Foolproof Roast ChickenThe secret to our super-juicy bird? We baked at 350° for about 45 minutes, then cranked the heat up to 450° for the last few minutes. The chicken browned beautifully, and the high-temp finish speeded the cooking. Have a meat thermometer handy so you can remove the chicken from the oven the moment it's done.
- Our new method for roasting a whole bird.
- How to know when chicken is perfectly cooked.
- When to eat the skin and when you need to toss it.
Kitchen Tip: Allow the chicken to stand at least 10 minutes before you slice it so the juices redistribute throughout the meat.
TrussSimply cross the legs and tie them together with kitchen twine. Next, lift the wing tips up and tuck them under the bird. Once cooked, discard the twine, and the chicken will hold this tidy shape.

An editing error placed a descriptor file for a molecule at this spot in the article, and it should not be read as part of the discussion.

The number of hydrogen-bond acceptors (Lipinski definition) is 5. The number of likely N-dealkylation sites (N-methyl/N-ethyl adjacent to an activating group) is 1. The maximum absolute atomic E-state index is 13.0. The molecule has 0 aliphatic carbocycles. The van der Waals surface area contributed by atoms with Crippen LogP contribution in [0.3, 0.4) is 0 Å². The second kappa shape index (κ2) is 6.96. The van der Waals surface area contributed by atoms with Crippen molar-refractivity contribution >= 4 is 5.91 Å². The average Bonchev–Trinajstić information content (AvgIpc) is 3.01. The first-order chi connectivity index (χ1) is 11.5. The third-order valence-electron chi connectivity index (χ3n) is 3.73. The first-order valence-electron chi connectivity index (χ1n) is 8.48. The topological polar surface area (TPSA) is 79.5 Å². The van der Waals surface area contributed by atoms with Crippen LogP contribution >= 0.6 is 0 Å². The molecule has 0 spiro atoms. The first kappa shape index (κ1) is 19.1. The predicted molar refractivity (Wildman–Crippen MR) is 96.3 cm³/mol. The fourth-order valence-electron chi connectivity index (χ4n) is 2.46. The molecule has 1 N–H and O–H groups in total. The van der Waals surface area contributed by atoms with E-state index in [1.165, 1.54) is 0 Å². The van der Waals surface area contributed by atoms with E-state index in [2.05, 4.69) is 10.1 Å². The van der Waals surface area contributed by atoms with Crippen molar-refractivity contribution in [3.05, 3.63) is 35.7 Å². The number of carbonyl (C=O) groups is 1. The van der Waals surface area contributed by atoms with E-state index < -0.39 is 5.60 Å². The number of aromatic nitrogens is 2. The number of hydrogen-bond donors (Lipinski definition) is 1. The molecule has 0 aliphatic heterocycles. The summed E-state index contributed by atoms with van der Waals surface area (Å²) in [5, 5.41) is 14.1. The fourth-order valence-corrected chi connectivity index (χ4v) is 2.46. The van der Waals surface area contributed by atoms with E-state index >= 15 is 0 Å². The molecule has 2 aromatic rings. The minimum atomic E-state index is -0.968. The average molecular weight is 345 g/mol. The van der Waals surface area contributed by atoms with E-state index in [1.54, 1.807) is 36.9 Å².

Season and RoastSeason the flesh, leaving the skin intact. (Season the skin too for a nice presentation.) Then place the chicken on a rack in a roasting pan. Elevating the bird allows air to circulate and promotes even browning.
Nutrition Note: Since chicken breast meat is low in calories and saturated fat, you can eat the skin and still keep saturated fat within allowable limits. If you like dark meat, which is higher in saturated fat, remove and discard the skin.
Kitchen Tip: Pull chicken breasts from the oven when they reach 155º; the temp will continue to climb as they rest.
Temperature CheckCooking to the proper temperature is the most critical step. Insert a thermometer into a meaty part of the leg (avoiding the bone). When the temperature reaches 165°, pull the bird from the oven. Let rest 10 minutes.
Kitchen Tip: Thigh meat is forgiving, even if overcooked. In fact, it becomes more tender when cooked to at least 160°.
How To Roast a Whole Chicken
Many classic roast chicken recipes call for steady heat throughout, or start high and then reduce the heat, but we discovered something different, and it yielded our juiciest bird ever.